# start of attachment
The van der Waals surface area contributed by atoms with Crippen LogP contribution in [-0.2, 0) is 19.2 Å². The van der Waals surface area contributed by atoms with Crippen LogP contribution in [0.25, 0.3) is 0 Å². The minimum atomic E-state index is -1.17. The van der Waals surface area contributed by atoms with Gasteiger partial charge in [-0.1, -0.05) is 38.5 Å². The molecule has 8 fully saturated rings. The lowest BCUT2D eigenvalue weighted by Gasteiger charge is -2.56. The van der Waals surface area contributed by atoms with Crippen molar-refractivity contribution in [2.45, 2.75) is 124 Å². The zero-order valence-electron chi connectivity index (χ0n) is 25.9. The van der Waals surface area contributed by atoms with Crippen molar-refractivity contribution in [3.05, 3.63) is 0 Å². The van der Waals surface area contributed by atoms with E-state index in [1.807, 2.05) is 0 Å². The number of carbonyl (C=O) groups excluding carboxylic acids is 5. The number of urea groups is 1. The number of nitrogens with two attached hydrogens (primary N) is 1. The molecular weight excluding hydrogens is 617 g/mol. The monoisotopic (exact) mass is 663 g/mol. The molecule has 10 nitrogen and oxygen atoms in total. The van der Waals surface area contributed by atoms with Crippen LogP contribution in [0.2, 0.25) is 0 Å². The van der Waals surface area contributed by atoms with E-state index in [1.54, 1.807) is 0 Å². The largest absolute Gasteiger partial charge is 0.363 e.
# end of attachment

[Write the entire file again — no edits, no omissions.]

The van der Waals surface area contributed by atoms with Crippen LogP contribution in [-0.2, 0) is 19.2 Å². The van der Waals surface area contributed by atoms with Crippen LogP contribution in [0.25, 0.3) is 0 Å². The minimum atomic E-state index is -1.17. The van der Waals surface area contributed by atoms with Gasteiger partial charge in [-0.1, -0.05) is 38.5 Å². The molecule has 8 fully saturated rings. The lowest BCUT2D eigenvalue weighted by Gasteiger charge is -2.56. The van der Waals surface area contributed by atoms with Crippen molar-refractivity contribution in [2.45, 2.75) is 124 Å². The zero-order valence-electron chi connectivity index (χ0n) is 25.9. The van der Waals surface area contributed by atoms with Crippen molar-refractivity contribution in [3.05, 3.63) is 0 Å². The van der Waals surface area contributed by atoms with E-state index in [1.807, 2.05) is 0 Å². The number of carbonyl (C=O) groups excluding carboxylic acids is 5. The number of urea groups is 1. The number of nitrogens with two attached hydrogens (primary N) is 1. The molecular weight excluding hydrogens is 617 g/mol. The monoisotopic (exact) mass is 663 g/mol. The molecule has 10 nitrogen and oxygen atoms in total. The van der Waals surface area contributed by atoms with Crippen LogP contribution in [0.2, 0.25) is 0 Å². The van der Waals surface area contributed by atoms with E-state index in [1.54, 1.807) is 0 Å². The largest absolute Gasteiger partial charge is 0.363 e.